Legislative Branch

Guide to Senate Records: Chapter 7

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Chapter 7. Records of the Committee on Commerce and Related Committees, 1816-1968

Records of Committees Relating to Commerce, 1816-1988 from Guide to Federal Records in the National Archives of the United States

Committee records discussed in this chapter:
Records of the Committee on Commerce and Related Committees, 1816-1968 (1,677 ft.)

7.1 This chapter describes the records of the Committee on Commerce, its predecessors, and other standing committees that have had jurisdiction over matters that eventually were consolidated under the Commerce Committee. The chapter also describes the records of the Committee on Aeronautical and Space Sciences, which was a separate standing committee until 1977.

7.2 The committee originated as the Committee on Commerce and Manufactures, established December 10, 1816, as one of the original standing committees of the Senate. It was split into separate committees--the Committee on Commerce and the Committee on Manufactures--in 1825 as the result of sectionalism and economic differences over revision of the tariff. The committees developed their own jurisdictional interests and constituencies, with the Commerce Committee being the more active and important of the two, focusing largely on river and harbor improvements. In the late 19th century, the Committee on Interstate Commerce was established and developed for itself a large role in economic regulation, beginning with the railroads and later branching out into communications and other areas. Several smaller committees (often beginning as select committees) --concerning railroads, fisheries, interoceanic canals, waterway transportation and river improvements, industrial expositions, and standards, weights, and measures--originally were established to deal with particular legislative matters, but survived in order to provide clerical support to their chairmen. Many of these minor committees were abolished in 1921 in the first wave of committee reform. The Legislative Reorganization Act of 1946 (Public Law 79-601) further consolidated the committees by creating a single Committee on Interstate and Foreign Commerce. In 1961, pursuant to S. Res. 117, 87th Cong., the committee was renamed the Committee on Commerce. In 1977, another major reorganization of the committee system, authorized by S. Res. 4, 95th Cong., led to the creation of the Committee on Commerce, Science, and Transportation, which acquired jurisdiction over nonmilitary aspects of the space program from the abolished Committee on Aeronautical and Space Sciences, and relinquished jurisdiction over river and harbor improvements to the Committee on Environment and Public Works.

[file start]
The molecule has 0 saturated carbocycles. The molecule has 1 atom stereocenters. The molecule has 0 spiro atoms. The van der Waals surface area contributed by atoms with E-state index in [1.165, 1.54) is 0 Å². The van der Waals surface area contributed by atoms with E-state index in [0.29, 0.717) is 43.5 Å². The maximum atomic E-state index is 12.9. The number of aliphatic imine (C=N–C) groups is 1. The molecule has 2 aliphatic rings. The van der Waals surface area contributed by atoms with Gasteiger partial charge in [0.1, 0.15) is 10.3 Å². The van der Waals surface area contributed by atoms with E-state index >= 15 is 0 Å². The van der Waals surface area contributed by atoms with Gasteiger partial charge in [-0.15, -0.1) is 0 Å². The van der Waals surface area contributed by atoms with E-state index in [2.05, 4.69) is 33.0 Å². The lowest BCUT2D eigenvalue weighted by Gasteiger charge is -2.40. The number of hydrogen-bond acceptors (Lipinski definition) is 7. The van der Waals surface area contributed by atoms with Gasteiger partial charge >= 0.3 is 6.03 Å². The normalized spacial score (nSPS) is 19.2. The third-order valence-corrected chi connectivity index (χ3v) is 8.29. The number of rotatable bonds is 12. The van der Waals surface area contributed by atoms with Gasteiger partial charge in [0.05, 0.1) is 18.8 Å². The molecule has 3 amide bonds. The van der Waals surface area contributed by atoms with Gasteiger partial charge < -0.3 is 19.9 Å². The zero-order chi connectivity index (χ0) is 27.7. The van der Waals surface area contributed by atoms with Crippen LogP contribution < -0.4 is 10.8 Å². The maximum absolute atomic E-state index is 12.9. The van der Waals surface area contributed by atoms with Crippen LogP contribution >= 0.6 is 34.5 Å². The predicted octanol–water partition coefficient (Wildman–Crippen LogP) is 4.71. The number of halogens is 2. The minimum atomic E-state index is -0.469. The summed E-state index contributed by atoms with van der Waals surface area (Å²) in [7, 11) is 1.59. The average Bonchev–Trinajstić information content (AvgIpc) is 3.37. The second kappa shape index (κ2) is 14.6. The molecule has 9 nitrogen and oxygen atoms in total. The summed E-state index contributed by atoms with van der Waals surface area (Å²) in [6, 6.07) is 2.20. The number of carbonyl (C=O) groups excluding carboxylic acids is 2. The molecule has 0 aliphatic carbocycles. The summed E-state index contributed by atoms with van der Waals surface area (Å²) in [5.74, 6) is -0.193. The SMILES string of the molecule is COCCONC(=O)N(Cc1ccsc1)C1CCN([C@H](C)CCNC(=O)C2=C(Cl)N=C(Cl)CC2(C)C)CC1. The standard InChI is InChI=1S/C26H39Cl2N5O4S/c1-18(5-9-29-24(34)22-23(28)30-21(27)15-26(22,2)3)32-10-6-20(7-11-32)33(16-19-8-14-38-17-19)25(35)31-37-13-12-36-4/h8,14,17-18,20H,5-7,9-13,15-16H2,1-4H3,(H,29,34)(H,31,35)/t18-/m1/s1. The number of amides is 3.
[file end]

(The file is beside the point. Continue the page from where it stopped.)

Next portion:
7.3 The committee has published two brief histories of its activities. Covering the formative years of the committee is History, Membership, and Jurisdiction of the Committee on Commerce, 1816-1966 (S. Doc. 100, 89th Cong., 2d sess., Serial 12716-1), which summarizes the histories of the Committee on Commerce and Manufactures, the separate Committees on Commerce and on Manufactures following the jurisdictional split in 1825, and the Committees on Interstate Commerce and on Interoceanic Canals. The volume is largely a list of members of these committees throughout their existence. More recent activities of the committee, especially its key legislative accomplishments, are described in A Brief History of the Senate Committee on Commerce, Science, and Transportation and its Activities Since 1947 (S. Doc. 93, 95th Cong., 2d sess., Serial 13205-1). This volume not only contains information on the establishment of the earlier committees, but also focuses on the committee's legislative accomplishments in the areas of transportation, communications, consumer protection, oceans policy, and science. A history of the Committee on Aeronautical and Space Sciences has also been published.

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Bibliographic note: Web version based on Guide to the Records of the United States Senate at the National Archives, 1789-1989: Bicentennial Edition (Doct. No. 100-42). By Robert W. Coren, Mary Rephlo, David Kepley, and Charles South. Washington, DC: National Archives and Records Administration, 1989.